Last updated September 2023
Eugh ticks, they are pretty much every pet owner’s worst nightmare, and if you’re scared of spiders even more so as these gruesome creepy crawlies are actually in the spider family! We know that there is a lot to try and remember when it comes to ticks and your dog, so we’ve made a list of the top things you need to know to keep your four-legged friend safe!
If your pet spends time in areas with vegetation that other animals can access, they could be at risk of picking up a tick! If you live in a tick ‘hotspot’ area, such as the South West of England, East Anglia and Scotland then you’ve probably already had several tick encounters…
Once a tick has sought out your dog as their next meal, they will burrow their mouthparts into your dog’s skin and stay firmly attached feeding for several days – sometimes for even over a week!1 They grow in size during this time, and their weight can increase by 120 times.1 You can read more about this in ‘Ticks: Is your pet at risk?’.
Some ticks are a bit fussier about where their meal comes from, but the most common tick of dogs in the UK, Ixodes ricinus, will feed on nearly anything. And yes, this unfortunately includes people! So, while a tick is very unlikely to move from your dog onto you to feed, you are still at risk of bites from these terrible critters.
As if being bitten by a tick isn’t bad enough, they can also transmit some serious diseases as they feed. In the UK, the most significant is Lyme Disease, a bacterial infection which can affect both pets and people after a bite from an infected tick.
Dogs with Lyme Disease may not show any signs, but they can include swollen lymph nodes, fever, and painful joints, and long-term problems can occur if it’s not treated early. If you are concerned about your dog’s health, you should speak to your vet.
There are other diseases that ticks can transmit to our pets too. Babesiosis is a potentially fatal disease in dogs, transmitted by the Dermacentor reticulatus tick. Although not common, cases have been reported in the UK.
Lyme Disease in people
In the UK, it’s estimated that there may be up to 8000 new cases a year of Lyme Disease in people.2 The disease often (but not always) starts with a “bullseye rash”, and symptoms like a fever, headache, and muscle and joint pain can occur a few days or weeks after the tick bite.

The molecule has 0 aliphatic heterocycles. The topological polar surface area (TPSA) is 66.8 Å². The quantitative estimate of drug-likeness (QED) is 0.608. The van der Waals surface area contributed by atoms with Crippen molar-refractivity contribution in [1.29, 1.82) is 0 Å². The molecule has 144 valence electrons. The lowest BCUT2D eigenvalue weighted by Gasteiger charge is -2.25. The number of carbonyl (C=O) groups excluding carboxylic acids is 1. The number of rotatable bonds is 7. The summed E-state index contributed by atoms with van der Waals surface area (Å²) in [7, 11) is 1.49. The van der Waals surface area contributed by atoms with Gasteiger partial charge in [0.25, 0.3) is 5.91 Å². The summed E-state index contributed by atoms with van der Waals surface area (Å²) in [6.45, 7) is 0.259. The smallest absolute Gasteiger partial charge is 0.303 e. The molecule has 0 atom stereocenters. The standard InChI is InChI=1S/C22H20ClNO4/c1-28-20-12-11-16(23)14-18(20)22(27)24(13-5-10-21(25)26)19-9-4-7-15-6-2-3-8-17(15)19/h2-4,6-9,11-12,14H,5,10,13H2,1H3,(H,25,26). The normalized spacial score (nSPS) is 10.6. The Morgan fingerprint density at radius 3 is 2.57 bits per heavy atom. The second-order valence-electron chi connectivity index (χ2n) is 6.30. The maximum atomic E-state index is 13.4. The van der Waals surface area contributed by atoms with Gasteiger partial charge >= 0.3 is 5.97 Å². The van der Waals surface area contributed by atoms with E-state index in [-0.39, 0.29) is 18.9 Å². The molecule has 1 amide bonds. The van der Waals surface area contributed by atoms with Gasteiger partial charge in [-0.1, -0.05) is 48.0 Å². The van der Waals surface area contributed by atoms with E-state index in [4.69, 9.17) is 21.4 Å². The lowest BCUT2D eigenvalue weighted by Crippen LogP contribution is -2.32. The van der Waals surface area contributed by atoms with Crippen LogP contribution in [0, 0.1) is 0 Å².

If left untreated, serious complications can occur including facial paralysis, inflammation of the brain and spinal cord and severe arthritis. You should speak to your GP if you have any concerns as treatment is usually very successful if started early.
Ticks tend to be active from early spring to autumn (March to October), so it is important to regularly check your pet with a quick ‘tick check’ during this time.
Run your hands over your pet’s coat and feel for any new or unusual lumps or bumps. Ticks prefer less hairy areas such as the armpits, groin, face and ears, but they can attach anywhere – so be thorough. The most common tick of UK dogs, Ixodes ricinus, grows to around 1cm after feeding and turns a greyish-brown colour as it fills with blood.
Ticks can easily be mistaken for other types of skin lumps, but the tiny waving legs at the base of the bump usually give them away!
We have a dedicated blog explaining how to remove a tick here. The key thing to remember is not to just yank it out though, as this risks leaving the mouthparts still embedded in your poor pet! Trying to burn the tick off or suffocating it with petroleum jelly are also to be avoided. We recommend using a tick hook and following a few simple steps:
The best way to protect your pet from these disease-carrying beasties is to keep up with regular tick treatment, throughout the tick season. Fipnil Plus is an easy solution to the problem! A simple monthly spot-on, Fipnil Plus is easy to apply, kills both fleas and ticks, and is available for use in both dogs and cats.